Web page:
Obviously, the goal was to tell the fans’ story. So, in my opinion, did it? Well, I have watched this a few times now (purchased it on Amazon, by the way) and watched it again last night with some friends. These friends are not Duranies but I did meet them through another fandom so they definitely understand what it is like to be fans. Did they think this told the story of Duranies?
I had such hopes for this. I really did. I wanted something to show people so that they could understand me and my fandom. Perhaps, that’s why Rhonda and I are writing our book. Unfortunately, I don’t think this did that. The film maker attempted to tell the story of Duranies by interviewing a number of different Duranies in the beginning to get a flavor for the fandom. Okay. Then, celebrities who are also fans are interviewed to add to this flavor until a few select fans are focused upon. I understand why he chose to focus on a handful of fans and allowed them to tell their story. He simply couldn’t include everyone’s story in the course of a short film. Thus, he had to limit it. I understand this. Did he choose a good cross section of fans? I don’t think so and I am not saying that because I have anything against any of them. He basically chose two fans who are serious collectors (and I definitely respect and admire their collections), a group of fans who traveled to shows together and a longtime fan with a unique collection of her own, including items that the band had one time touched. Based on this information, can you relate to any of these fans? Do these fans represent the fandom? Yes, I think there are many people who collect things related to Duran. While I like to think that I have a decent collection, I don’t have nearly what these collectors do and I don’t focus on this element of fandom as much as they do. I also have to admit that I don’t have anything that the band has touched except for one sharpie that John Taylor used to sign an autograph for me. I wouldn’t want anything except for things related to the music like a drumstick or a guitar pick. I wouldn’t need or want a used towel, for example. Thus, the only people I could relate to were the UK fans who had been traveling together to see the shows. I get that. That said, I think that there are a lot of fans who weren’t represented at all by these fans. What about the fans who spend a lot of time on message boards or social networking sites? What about the fans who write fanfiction or create avatars and banners to be used online? What about the fans who just buy the albums and go to shows in their hometowns? Fandom, to me, isn’t just collecting and going to shows. On top of that, these fans seemed to be at the most extreme with their elements of fandom. While some people travel, most people don’t/can’t go to all the shows on a tour. While a lot of people collect things, most people don’t have storage units full of posters and other memorabilia.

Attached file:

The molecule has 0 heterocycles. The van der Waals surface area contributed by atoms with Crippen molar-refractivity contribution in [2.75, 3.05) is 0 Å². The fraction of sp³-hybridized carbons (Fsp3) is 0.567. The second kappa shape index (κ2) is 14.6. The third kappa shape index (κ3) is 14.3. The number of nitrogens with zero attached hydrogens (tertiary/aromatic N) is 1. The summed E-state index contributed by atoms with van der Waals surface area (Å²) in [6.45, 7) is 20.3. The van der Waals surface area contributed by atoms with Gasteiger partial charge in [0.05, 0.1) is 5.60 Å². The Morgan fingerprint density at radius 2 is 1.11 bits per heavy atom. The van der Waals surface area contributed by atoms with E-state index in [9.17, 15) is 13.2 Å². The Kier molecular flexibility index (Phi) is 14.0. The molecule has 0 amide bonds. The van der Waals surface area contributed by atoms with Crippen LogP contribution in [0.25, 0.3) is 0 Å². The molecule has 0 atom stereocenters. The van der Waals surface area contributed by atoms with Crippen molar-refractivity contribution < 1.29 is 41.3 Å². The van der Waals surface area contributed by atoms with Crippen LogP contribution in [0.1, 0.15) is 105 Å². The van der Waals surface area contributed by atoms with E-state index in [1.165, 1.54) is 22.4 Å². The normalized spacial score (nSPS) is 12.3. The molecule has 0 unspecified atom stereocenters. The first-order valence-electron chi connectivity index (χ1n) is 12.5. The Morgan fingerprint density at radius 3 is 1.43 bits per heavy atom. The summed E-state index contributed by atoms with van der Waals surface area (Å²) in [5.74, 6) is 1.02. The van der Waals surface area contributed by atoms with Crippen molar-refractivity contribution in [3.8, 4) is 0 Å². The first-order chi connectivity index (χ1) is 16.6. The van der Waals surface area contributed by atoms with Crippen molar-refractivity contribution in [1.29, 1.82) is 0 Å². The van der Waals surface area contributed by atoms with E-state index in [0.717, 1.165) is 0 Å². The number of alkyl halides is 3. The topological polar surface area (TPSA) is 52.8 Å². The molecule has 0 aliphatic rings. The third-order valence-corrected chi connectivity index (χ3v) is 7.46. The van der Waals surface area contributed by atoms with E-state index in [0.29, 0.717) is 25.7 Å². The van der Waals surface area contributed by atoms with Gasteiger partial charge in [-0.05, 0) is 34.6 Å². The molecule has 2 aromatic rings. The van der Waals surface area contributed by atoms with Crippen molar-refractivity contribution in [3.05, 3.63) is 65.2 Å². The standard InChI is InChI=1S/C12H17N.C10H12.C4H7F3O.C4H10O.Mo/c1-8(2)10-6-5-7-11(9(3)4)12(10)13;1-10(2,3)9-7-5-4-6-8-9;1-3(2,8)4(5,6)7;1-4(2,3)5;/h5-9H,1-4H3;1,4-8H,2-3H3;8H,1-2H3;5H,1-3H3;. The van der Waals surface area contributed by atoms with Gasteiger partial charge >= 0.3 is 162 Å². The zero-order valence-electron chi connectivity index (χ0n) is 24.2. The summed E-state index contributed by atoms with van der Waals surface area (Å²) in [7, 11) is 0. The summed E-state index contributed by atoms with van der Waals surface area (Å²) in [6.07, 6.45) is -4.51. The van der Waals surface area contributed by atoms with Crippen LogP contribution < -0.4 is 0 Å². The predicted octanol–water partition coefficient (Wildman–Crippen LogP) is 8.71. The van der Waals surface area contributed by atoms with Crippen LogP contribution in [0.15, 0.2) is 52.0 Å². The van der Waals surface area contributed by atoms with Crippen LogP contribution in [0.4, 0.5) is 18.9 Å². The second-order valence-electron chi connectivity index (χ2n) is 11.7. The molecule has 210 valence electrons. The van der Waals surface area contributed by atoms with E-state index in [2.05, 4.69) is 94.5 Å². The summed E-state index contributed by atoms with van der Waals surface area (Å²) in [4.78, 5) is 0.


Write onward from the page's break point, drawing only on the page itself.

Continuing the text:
I’m bothered with leaving out all sorts of fans and I’m bothered with showing only the extremes. The extremes aren’t easily understood by people outside of fandom and might not be understood by people within the fandom! My goodness, fans are already not understood by the masses. Showing only the extremes will make this lack of understanding worse. It may increase the stigmas that already exist for fans. People would see this and think that fandom is about obsession. People wouldn’t see it and understand that fans are really able to balance a “real life” existence with their fandom. They wouldn’t really even understand why people participate in fandom. Do they like to participate in fandom just for the chase of the next item in the collection or the next show? I like to think it is much, much, much more than that. In fact, Rhonda and I hope that we do a much better job of this in our book. Of course, someone might say that the audience for the film was supposed to be Duranies. Okay. Still, then, I have to wonder why more types of fans weren’t represented then? Besides, not showing fans who don’t collect or travel to shows, the fans weren’t all that diverse. The main focus was on these US and UK fans. Yet, the film is presented as a means of telling the story of a global group of fans. How is that global? If it wasn’t going to be global, then, that should have been made clear. Yes, there were a few people interviewed who weren’t from the UK or the US but not very many at all. This lack of representation is really strange to me considering that I remember filling out a survey online about my fandom for this project. I remember that some of the questions were about when I became a fan, how many shows I have gone to and more. I’m willing to bet that fans all around the world answered that. What happened to that information?
Another thing that I found strange was how the celebrities were giving more of an explanation about being a fan than the fans were. I thought it was cool that the film maker was able to talk to so many famous people who liked Duran but do they really tell the story of Duranies? Maybe. I don’t know. Maybe there needed to be a greater connection. Nonetheless, they seemed to tell more about their experiences at becoming fans and why than the fans really did. This seemed like such a lost opportunity to me.
I really thought that this film had potential and there are moments that seem to work but I don’t think it does what it set out to do. After we finished watching it, I asked my friends what they thought. Their response, in a nutshell, “Was the point to show the most extreme fans?” I asked if they thought it showed Duranies’ story well? They did not think so. These people, again, understand fandom and they didn’t think it did a good job. Clearly, I don’t plan on showing it to non-fans. I would be too worried that they would think I was every stereotype of a fan out there. How unfortunate.